But he can still give the orders.
Sir Alex Ferguson returned to his home city last night for his first public appearance since his retirement as manager of Manchester United and he insisted that Celtic manager Neil Lennon and Rangers manager Ally McCoist co-host an event in aid of the STV Appeal at the 29 Private Members' Club, in Glasgow.
James Mortimer, owner of the Royal Exchange Square club, opened the evening and introduced Sir Tom Hunter who described child poverty in Scotland as the country's "secret shame".
The event contained a question-and-answer session with Sir Alex, and was attended by David Moyes, his successor at United, Graeme Souness, former manager of Rangers, Judy Murray, the tennis coach, and Glasgow businessman Sir Willie Haughey and other Scottish celebrities.
The event is expected to raise tens of thousands for the charity with special items donated for an auction, including a special New Yorker cover from Andy Murray.
Earlier, Sir Alex travelled to East Kilbride to dig the first turf of building work at the site of the Kilbryde Hospice.
He has helped raise funds for the Donna Mortimer Ballantyne Charitable Trust which was set up by Mr Mortimer after the death of his daughter Donna from skin cancer in 2011.
Sir Alex joined Mr Mortimer's daughter Christine and board members of the hospice and the trust at the building site to signal the start of work.
Entrepreneur Sir Willie, who was named a peer earlier this summer, and his wife Susan have also donated towards the construction of the hospice through the City Charitable Trust, which they set up.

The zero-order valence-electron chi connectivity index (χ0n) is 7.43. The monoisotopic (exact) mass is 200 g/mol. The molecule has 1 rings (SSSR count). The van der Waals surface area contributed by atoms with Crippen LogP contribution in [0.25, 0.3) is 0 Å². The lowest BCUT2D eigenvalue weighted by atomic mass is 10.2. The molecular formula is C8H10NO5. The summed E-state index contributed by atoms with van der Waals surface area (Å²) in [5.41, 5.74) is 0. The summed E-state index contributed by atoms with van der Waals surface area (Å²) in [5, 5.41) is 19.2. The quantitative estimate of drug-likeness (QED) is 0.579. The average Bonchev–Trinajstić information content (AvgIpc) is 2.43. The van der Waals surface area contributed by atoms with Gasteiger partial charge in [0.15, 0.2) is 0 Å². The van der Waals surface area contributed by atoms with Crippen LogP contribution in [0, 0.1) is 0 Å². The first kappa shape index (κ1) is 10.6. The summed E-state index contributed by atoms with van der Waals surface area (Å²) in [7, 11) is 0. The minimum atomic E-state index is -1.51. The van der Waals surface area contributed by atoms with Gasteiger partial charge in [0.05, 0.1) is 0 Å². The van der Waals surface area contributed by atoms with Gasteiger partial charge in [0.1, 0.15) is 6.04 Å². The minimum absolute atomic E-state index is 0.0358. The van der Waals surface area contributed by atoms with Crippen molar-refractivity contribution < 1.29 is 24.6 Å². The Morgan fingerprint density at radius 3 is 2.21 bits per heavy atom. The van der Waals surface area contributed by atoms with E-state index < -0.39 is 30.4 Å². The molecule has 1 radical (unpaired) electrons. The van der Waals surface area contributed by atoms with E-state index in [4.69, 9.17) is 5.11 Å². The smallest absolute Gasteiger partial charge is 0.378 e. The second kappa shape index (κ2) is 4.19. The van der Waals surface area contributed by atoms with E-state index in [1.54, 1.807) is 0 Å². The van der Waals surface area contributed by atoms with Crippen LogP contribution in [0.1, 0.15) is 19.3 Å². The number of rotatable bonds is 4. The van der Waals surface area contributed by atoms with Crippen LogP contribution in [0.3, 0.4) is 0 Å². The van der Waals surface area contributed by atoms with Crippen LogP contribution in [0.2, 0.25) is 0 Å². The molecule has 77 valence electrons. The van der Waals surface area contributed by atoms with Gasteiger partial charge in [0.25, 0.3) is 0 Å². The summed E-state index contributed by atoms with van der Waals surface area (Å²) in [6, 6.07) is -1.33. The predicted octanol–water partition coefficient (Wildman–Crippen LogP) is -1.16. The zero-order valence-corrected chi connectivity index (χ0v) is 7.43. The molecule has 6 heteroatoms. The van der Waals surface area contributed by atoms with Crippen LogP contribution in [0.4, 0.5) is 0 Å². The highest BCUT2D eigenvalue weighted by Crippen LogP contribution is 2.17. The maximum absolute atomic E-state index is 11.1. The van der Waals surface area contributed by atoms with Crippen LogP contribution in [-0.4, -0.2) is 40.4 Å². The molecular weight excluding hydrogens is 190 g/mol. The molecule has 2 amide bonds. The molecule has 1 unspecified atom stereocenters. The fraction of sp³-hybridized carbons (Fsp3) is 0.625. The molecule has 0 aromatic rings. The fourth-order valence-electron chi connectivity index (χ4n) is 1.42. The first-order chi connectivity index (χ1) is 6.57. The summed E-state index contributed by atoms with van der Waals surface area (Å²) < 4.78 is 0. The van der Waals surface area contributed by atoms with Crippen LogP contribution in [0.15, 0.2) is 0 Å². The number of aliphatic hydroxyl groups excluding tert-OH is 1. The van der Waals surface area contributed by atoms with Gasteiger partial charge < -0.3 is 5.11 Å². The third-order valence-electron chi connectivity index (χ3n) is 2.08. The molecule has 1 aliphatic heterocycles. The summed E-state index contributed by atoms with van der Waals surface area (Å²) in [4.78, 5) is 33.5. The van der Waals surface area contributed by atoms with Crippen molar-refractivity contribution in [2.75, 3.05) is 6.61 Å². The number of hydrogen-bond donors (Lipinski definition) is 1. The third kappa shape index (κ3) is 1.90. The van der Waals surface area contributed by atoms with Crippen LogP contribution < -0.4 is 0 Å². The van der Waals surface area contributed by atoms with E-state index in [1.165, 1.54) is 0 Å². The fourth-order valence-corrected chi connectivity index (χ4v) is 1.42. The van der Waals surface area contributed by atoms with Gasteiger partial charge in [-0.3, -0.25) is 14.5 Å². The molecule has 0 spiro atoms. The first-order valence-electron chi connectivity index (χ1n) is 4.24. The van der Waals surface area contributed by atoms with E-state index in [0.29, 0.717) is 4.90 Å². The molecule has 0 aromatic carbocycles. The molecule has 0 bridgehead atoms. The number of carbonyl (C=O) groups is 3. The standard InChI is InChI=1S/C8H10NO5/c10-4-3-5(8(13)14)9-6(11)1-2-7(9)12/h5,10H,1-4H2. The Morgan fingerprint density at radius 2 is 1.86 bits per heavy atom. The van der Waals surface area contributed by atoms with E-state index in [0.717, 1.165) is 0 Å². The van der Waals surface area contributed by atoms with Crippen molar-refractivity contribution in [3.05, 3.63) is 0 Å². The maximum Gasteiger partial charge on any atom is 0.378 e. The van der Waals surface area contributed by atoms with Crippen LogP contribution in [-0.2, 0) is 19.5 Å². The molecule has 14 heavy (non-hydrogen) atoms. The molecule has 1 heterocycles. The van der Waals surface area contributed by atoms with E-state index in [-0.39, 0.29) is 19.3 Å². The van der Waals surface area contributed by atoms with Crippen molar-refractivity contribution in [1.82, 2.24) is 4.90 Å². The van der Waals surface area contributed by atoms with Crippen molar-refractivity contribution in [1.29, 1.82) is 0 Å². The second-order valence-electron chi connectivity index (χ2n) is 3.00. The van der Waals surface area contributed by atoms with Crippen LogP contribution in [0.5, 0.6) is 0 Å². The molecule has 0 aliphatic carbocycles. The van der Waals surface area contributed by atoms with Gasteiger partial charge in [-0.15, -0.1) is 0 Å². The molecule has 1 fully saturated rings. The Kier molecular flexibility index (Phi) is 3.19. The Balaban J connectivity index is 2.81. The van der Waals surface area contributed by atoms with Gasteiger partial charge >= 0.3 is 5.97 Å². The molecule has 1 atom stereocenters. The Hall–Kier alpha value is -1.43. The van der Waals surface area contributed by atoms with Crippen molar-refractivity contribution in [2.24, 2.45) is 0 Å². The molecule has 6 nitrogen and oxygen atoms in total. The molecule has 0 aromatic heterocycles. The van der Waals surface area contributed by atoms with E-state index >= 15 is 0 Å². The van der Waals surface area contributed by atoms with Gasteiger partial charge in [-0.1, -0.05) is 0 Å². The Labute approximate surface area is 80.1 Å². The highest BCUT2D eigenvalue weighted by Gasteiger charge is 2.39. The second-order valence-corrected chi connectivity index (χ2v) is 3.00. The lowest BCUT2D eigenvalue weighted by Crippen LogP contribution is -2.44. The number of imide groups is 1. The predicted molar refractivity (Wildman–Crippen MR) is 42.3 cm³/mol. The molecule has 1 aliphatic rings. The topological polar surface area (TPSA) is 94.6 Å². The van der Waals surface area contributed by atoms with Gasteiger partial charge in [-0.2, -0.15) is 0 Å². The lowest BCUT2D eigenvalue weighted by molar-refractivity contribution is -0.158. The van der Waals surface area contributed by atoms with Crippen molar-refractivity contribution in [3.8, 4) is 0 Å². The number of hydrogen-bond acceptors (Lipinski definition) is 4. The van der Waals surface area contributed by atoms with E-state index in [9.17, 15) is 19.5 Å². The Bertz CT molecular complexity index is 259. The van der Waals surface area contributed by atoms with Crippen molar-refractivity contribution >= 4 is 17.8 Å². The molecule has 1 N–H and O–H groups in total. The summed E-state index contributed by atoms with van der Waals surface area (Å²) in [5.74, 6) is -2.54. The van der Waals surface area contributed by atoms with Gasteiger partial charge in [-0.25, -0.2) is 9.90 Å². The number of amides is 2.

Dennis Gallagher, Kilbryde Hospice chairman, said: "It is a fantastic benefit to the hospice to have such a public figure like Sir Alex take the time out of his busy schedule to come and give us support. It lets people see the importance of this project to the people of South Lanarkshire, the fact that someone like Sir Alex can support us.
"He has actually been a local resident in the past, in East Kilbride, so he is a man that does remember his past and where he has come from. He has been supportive of the hospice for many years.
"It has taken us 10 years to get the money to build this and it will take a year to complete.
"We now need to fund the operational activities of the hospice and that could stretch to anything up to £2 million."
The STV appeal has raised more than £3.3m to date. Proceeds are donated to children's charities in Scotland aimed at helping those living in poverty.
To donate to the STV Appeal, visit www.campaigns.stv.tv/stv-appeal/donate.